Plantar heel pain is a commonly encountered orthopedic problem that can cause significant discomfort and a limp because of the difficulty in bearing weight. The etiologies of this condition are multiple; therefore, a careful clinical evaluation is necessary for its appropriate management. Nonsurgical or conservative care is successful in most cases. [1, 2, 3, 4, 5, 6, 7, 8, 9, 10]
The specialized soft tissue at the heel functions as a shock absorber. The subcutaneous structure consists of fibrous lamellae arranged in a complex whorl containing adipose tissues that attach with vertical fibers to the dermis and the plantar aponeurosis. 
The heel can absorb 110% of the body's weight during walking and 200% of the body's weight during running. The plantar fascia is a multilayered fibroaponeurotic structure that arises predominantly from the medial calcaneal tuberosity and inserts distally through several slips into the plantar plates of the metatarsophalangeal joints, the flexor tendon sheaths, and the bases of the proximal phalanges of the toes.
Dorsiflexion of the toes applies traction stress at the origin of the plantar fascia. A contracture in the triceps surae, a pes cavus, or a pes planus can increase the traction load at the origin of the plantar fascia during weight-bearing activities.
Other anatomic factors that can have similar effects are overpronation, discrepancy in leg length, excessive lateral tibial torsion, and excessive femoral anteversion. However, overuse, not anatomy, is the most common cause of plantar fasciitis in athletes. The pain of plantar fasciitis is caused by collagen degeneration associated with repetitive microtrauma to the plantar fascia.
An inflammatory response and reparative process can double the thickness of the plantar fascia, which is normally approximately 3 mm. Biopsy specimens reveal collagen necrosis, angiofibroblastic hyperplasia, chondroid metaplasia, and calcification.
The heel pain can also have a neurologic basis. The tibial nerve, with nerve roots from L4-5 and S2-4, courses in the medial aspect of the hindfoot, through the tarsal tunnel, under the flexor retinaculum, and over the medial surface of the calcaneus. The calcaneal branch, arising directly from the tibial nerve, carries sensation from the medial and plantar heel dermis.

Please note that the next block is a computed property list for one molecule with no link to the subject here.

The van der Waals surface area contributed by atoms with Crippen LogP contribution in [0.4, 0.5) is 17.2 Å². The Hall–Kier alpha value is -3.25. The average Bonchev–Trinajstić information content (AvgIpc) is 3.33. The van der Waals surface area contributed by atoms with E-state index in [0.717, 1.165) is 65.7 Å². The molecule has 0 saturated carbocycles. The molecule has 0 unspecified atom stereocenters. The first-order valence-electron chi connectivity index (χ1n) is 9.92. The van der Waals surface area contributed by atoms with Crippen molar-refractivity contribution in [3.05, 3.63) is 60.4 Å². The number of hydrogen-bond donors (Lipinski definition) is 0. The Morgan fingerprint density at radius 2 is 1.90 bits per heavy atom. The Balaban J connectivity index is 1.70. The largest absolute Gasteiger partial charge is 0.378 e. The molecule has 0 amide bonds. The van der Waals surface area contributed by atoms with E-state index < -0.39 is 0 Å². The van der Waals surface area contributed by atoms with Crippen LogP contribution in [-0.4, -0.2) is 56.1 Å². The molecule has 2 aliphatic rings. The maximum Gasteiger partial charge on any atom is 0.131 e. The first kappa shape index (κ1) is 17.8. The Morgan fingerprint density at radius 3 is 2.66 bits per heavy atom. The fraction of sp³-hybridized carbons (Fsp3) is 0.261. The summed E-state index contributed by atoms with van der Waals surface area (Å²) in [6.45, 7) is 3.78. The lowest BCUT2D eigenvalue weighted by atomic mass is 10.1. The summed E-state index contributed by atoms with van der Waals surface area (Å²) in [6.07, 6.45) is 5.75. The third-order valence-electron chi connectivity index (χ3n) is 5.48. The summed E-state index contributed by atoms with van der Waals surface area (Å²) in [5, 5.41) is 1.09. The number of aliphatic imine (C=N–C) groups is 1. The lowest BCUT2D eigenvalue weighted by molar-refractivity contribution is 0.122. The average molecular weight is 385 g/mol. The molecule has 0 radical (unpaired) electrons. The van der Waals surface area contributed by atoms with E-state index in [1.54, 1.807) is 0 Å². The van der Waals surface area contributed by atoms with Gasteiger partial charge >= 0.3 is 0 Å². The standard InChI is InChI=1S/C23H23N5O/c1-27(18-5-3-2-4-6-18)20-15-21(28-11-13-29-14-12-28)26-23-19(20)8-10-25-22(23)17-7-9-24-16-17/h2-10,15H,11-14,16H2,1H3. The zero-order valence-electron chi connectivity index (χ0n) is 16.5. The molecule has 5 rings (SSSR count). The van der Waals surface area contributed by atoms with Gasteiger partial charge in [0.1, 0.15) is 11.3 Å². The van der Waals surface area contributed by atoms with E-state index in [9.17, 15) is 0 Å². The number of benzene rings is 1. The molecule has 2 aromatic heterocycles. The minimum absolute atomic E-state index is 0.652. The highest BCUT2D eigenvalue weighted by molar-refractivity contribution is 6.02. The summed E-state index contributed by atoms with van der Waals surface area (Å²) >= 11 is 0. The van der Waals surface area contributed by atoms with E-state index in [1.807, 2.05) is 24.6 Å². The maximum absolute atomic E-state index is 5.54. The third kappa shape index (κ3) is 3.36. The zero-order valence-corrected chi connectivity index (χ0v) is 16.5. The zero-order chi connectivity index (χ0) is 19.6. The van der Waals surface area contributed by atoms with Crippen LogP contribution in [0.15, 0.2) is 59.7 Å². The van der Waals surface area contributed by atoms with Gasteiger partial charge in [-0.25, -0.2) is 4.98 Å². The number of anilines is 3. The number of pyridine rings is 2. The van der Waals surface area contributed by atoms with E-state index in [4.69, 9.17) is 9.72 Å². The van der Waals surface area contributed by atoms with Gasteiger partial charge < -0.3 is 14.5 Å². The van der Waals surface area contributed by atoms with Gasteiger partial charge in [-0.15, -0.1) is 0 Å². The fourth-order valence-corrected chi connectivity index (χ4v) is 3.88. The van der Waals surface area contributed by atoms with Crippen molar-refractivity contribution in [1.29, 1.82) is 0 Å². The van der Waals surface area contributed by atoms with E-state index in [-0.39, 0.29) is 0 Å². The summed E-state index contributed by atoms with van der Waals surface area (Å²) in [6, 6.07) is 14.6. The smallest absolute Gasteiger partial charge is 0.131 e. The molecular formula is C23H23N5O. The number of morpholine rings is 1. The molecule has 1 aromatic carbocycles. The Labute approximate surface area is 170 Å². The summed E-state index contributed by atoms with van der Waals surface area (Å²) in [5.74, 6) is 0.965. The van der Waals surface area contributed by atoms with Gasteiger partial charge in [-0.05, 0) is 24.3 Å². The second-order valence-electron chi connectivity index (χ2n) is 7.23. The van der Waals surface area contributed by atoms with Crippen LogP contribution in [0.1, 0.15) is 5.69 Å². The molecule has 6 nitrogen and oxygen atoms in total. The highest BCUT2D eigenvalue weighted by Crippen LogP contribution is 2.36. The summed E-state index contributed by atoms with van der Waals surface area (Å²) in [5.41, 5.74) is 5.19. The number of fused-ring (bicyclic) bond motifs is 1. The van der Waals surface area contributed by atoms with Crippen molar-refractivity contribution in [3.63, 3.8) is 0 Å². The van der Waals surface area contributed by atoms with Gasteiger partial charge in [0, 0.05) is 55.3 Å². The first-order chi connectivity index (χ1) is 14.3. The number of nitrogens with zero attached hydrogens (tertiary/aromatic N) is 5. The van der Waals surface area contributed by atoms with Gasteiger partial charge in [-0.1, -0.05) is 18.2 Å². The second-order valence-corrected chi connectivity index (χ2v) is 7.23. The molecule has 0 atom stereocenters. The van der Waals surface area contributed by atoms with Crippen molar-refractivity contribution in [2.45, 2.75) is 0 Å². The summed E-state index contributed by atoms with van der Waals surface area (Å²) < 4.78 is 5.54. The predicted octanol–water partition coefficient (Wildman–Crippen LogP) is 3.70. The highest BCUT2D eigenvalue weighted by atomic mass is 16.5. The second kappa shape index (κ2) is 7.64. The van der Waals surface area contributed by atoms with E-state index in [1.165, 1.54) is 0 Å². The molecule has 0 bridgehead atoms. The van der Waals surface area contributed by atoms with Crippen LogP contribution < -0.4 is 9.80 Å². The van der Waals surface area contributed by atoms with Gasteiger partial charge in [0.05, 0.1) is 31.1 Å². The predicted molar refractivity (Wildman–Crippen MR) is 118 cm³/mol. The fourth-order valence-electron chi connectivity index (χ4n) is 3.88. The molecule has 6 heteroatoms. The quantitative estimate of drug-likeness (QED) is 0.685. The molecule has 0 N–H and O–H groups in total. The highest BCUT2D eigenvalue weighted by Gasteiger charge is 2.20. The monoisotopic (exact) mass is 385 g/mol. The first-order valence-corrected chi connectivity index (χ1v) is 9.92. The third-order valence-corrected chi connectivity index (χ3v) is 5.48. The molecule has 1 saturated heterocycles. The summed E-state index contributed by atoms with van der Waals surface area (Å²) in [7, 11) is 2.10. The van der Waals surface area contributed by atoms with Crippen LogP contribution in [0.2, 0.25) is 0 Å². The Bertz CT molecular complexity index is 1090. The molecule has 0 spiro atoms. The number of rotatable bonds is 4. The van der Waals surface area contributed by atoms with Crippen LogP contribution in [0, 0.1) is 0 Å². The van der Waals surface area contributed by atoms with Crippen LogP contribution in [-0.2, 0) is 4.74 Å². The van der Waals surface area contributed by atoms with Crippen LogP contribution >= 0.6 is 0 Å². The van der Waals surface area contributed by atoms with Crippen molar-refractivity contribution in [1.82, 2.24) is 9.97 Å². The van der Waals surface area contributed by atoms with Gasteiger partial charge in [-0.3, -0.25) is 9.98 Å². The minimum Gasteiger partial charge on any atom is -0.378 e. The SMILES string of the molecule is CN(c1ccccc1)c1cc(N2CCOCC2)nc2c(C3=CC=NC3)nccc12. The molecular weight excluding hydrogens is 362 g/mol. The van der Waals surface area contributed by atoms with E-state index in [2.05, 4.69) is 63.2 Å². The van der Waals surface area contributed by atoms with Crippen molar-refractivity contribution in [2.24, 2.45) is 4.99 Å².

The tibial nerve divides into lateral and medial plantar nerves, which proceed into the plantar aspect of the foot through a foramen within the origin of the abductor hallucis muscles, which forms the distal tarsal tunnel. The first branch of the lateral plantar nerve changes course from a vertical to a horizontal direction around the medial plantar heel. It passes deep to the abductor hallucis muscle fascia and the plantar fascia and is the nerve supply to the abductor digiti minimi muscle. The tibial nerve and its branches in the hindfoot can be involved with compressive neuropathies. A valgus heel can stretch in the tibial nerve.
Local causes include the following:
Proximal plantar fasciitis
Fat pad atrophy
Plantar fascia rupture
Tarsal tunnel syndrome
Compression of the first branch of the lateral plantar nerve
Plantar fasciitis coexisting with compression of the first branch of lateral plantar nerve
Stress fracture of the calcaneus
Bone tumor or bone cyst
Regional causes include the following:
Prolapsed intervertebral disc
Systemic causes include the following:
Inflammatory arthritis (ie, rheumatoid arthritis)
Although the exact prevalence of plantar heel pain is unnown, it is estimated that more than 2 million Americans seek treatment for plantar heel pain each year.  The prevalence in active and military populations is especially high.  Internationally, in both athletic and nonathletic populations, the incidence of plantar fasciitis is reported to be approximately 10%.
The average age of a patient with proximal plantar fasciitis is approximately 45 years. There is a known sex-based dimorphism in presentation, with proximal plantar fasciitis being twice as common in women as in men.
Proximal plantar fasciitis is successfully managed with conservative care in approximately 90% of cases. In general, the longer the duration of symptoms, the longer it takes for the patient to obtain complete pain relief.
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